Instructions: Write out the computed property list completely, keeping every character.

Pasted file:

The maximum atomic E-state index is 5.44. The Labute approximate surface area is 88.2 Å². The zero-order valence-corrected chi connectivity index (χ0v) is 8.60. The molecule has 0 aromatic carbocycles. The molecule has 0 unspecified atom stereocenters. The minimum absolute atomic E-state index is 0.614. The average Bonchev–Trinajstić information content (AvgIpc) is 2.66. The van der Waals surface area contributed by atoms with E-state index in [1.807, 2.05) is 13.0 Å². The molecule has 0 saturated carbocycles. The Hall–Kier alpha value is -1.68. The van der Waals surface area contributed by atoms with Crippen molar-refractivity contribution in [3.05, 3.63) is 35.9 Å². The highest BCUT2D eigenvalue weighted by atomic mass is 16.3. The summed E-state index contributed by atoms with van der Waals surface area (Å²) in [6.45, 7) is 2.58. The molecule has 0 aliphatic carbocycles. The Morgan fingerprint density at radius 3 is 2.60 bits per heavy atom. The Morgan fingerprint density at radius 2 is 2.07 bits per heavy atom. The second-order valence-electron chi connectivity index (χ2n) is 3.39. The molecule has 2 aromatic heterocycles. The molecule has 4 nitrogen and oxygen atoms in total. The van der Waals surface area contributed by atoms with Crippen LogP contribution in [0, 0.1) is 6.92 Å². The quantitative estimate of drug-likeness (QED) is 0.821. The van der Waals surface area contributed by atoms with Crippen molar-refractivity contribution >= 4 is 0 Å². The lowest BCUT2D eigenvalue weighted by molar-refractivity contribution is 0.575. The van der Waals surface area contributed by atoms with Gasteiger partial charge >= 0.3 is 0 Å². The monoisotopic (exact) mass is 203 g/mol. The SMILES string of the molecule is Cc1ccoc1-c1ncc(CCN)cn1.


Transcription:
The maximum atomic E-state index is 5.44. The Labute approximate surface area is 88.2 Å². The zero-order valence-corrected chi connectivity index (χ0v) is 8.60. The molecule has 0 aromatic carbocycles. The molecule has 0 unspecified atom stereocenters. The minimum absolute atomic E-state index is 0.614. The average Bonchev–Trinajstić information content (AvgIpc) is 2.66. The van der Waals surface area contributed by atoms with E-state index in [1.807, 2.05) is 13.0 Å². The molecule has 0 saturated carbocycles. The Hall–Kier alpha value is -1.68. The van der Waals surface area contributed by atoms with Crippen molar-refractivity contribution in [3.05, 3.63) is 35.9 Å². The highest BCUT2D eigenvalue weighted by atomic mass is 16.3. The summed E-state index contributed by atoms with van der Waals surface area (Å²) in [6.45, 7) is 2.58. The molecule has 0 aliphatic carbocycles. The Morgan fingerprint density at radius 3 is 2.60 bits per heavy atom. The Morgan fingerprint density at radius 2 is 2.07 bits per heavy atom. The second-order valence-electron chi connectivity index (χ2n) is 3.39. The molecule has 2 aromatic heterocycles. The molecule has 4 nitrogen and oxygen atoms in total. The van der Waals surface area contributed by atoms with Crippen LogP contribution in [0, 0.1) is 6.92 Å². The quantitative estimate of drug-likeness (QED) is 0.821. The van der Waals surface area contributed by atoms with Crippen molar-refractivity contribution >= 4 is 0 Å². The lowest BCUT2D eigenvalue weighted by molar-refractivity contribution is 0.575. The van der Waals surface area contributed by atoms with Gasteiger partial charge >= 0.3 is 0 Å². The monoisotopic (exact) mass is 203 g/mol. The SMILES string of the molecule is Cc1ccoc1-c1ncc(CCN)cn1.